Do you encourage your kids to climb and jump?
Lately I have been helping and encouraging my 3yo son to climb and jump off stuff. Before I had kids, I always heard of parents telling horror stories of how their kid was a "climber". I have always encouraged my son to climb things, I just guide him for safety. A while ago, he started experimenting with jumping from these things, my wife and family immediately grew concerned. When seeing how primal it looked, I was delighted. I consistantly encourage him to jump off things and guide him in appropriate landing, and balance procedures. Lately he has been really brave in jumping off things that are taller than himself (I am always there, just holding his hand for balance). Currently I am trying to get him to roll out of his landings in a sumersault, and he is having a blast.
The only issue with all of this is he likes to jump off things on the playground at daycare, and his teachers are not particularly fond of it.We have discussed proper jumping locations, and he has been following the "school rules" lately. But I really enjoy seeing him run, climb and jump constantly at home.
I hope he never loses this skillset, he already has the best balance of all the kids in his class.
Do you think this could be a dangerous habit?
Everything physical is going to have some element of danger, but that does not make it good or bad. For my kids they need no encouragement. They do this all the time. I just don't discourage it. I'm all for them testing their environment and themselves.
I feel its very important to let them do their thing. Get out and get dirty. Get some good bugs for their immune system to fight. Get some scrapes and bruises.
As far as climbing specifically I would like to think its sort of self limiting. My son only seems to go as far as he can get himself down or jump from. If not, yes I am always there just in case.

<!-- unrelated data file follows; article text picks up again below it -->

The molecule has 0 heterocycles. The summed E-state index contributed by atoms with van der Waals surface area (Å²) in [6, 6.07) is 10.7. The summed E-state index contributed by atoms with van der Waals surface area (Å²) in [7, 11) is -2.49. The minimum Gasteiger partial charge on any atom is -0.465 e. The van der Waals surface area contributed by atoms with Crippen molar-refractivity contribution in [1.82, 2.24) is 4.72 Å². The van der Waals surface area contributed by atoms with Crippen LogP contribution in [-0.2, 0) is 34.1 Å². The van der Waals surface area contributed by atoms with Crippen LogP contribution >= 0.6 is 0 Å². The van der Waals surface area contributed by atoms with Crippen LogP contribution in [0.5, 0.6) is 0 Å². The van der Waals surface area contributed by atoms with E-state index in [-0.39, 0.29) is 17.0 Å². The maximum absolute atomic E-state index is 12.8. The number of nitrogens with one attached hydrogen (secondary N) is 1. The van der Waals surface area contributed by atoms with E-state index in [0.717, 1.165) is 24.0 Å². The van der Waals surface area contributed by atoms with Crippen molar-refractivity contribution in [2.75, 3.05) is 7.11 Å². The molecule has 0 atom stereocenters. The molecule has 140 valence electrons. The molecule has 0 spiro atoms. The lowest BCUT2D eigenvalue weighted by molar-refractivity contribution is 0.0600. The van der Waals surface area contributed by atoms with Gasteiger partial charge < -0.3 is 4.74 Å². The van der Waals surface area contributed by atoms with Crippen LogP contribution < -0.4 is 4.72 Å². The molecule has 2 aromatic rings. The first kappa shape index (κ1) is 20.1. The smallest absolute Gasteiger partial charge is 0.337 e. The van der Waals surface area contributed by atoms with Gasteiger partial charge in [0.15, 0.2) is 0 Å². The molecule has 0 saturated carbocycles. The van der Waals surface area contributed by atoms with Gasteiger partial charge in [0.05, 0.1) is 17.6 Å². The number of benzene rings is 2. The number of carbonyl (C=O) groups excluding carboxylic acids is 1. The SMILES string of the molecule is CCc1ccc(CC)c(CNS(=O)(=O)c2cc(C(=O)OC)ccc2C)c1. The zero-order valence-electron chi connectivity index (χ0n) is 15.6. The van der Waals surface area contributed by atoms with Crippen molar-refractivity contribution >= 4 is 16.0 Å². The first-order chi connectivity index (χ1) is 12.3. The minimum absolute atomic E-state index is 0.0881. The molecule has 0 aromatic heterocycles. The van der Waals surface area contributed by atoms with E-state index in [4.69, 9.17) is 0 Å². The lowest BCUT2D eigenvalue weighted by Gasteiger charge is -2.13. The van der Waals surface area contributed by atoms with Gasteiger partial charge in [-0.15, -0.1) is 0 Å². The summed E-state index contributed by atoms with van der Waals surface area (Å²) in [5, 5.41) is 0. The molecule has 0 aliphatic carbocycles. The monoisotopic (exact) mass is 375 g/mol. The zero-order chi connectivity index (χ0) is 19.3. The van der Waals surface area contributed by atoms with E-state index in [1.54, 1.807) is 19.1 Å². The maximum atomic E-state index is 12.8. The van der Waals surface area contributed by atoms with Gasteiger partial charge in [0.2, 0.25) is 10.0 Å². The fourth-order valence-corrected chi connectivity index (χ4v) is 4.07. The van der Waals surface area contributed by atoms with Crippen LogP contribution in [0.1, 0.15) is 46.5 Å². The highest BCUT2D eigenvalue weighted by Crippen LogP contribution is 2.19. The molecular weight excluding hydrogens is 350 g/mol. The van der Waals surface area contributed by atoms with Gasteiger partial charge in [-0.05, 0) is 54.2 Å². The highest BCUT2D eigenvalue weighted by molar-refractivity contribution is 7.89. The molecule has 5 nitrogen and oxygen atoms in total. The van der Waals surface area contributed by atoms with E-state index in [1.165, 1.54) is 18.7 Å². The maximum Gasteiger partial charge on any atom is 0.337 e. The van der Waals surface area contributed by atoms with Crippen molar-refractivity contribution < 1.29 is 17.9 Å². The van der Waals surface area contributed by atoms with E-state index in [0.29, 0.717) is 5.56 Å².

Too much sterilized world and coddling have extremely negative effects on our health in my view.
I have two boys, who have successfully made it to their teenage years without any broken bones. I didn't dissuade them from jumping and climbing, but I didn't actively encourage it, either. I also didn't do a huge amount of spotting on the playground. My philosophy was that they were the ones inhabiting their bodies, and they had to figure out their limitations and comfort zones themselves. (or maybe it was just laziness on my part. I didn't have the patience to stand around telling them what to do and not to do.) They took some good spills - I remember one memorable head plant off a bike - he was wearing a helmet, thankfully.
Aside from one cut knee, we avoided the emergency room completely. There's a lot to be said for that. One of these days your kid might just try out one of those moves when you're not there spotting, and... well, just saying. Hope you have good insurance.
Kids come with a wide variety of natural caution. Very few kids actually overestimate their ability to climb and jump IMO. My son was very cautious, while my grandson was very bold. Neither ever hurt themselves but it does happen.
The risk in a playground is not from your kid, most likely, but from what other kids do. The teachers are probably worried about someone pushing him or the opposite (and their liability if something should happen.)
All I'd say is double-check the quality of the landing zone and give your kid advice, but there's no point in killing his fun if he's good at it.
I was a "jumper" and a "climber" as a kid.
We had a large ficus tree in our backyard and my friends and I would see how high we could climb.
I did fall out of trees on a few occasions, but never broke anything thanks to those flexible childhood bones.
The truth is, however, that I really could have killed or seriously injured myself.
If I had my own children, I would try to redirect that energy towards something like recreational rock-climbing (with ropes!), gymnastics, etc.
Some kids have no fear and need extra guidance. Parents of those kids do need to be careful and controlling if they don't like spending quality family time in pediatric emergency rooms.
Fortunately, my five year old son is relatively careful. I just need to supervise a bit and he is fine (so far). I encourage him to climb and often model climbing/playing behavior by doing so myself.
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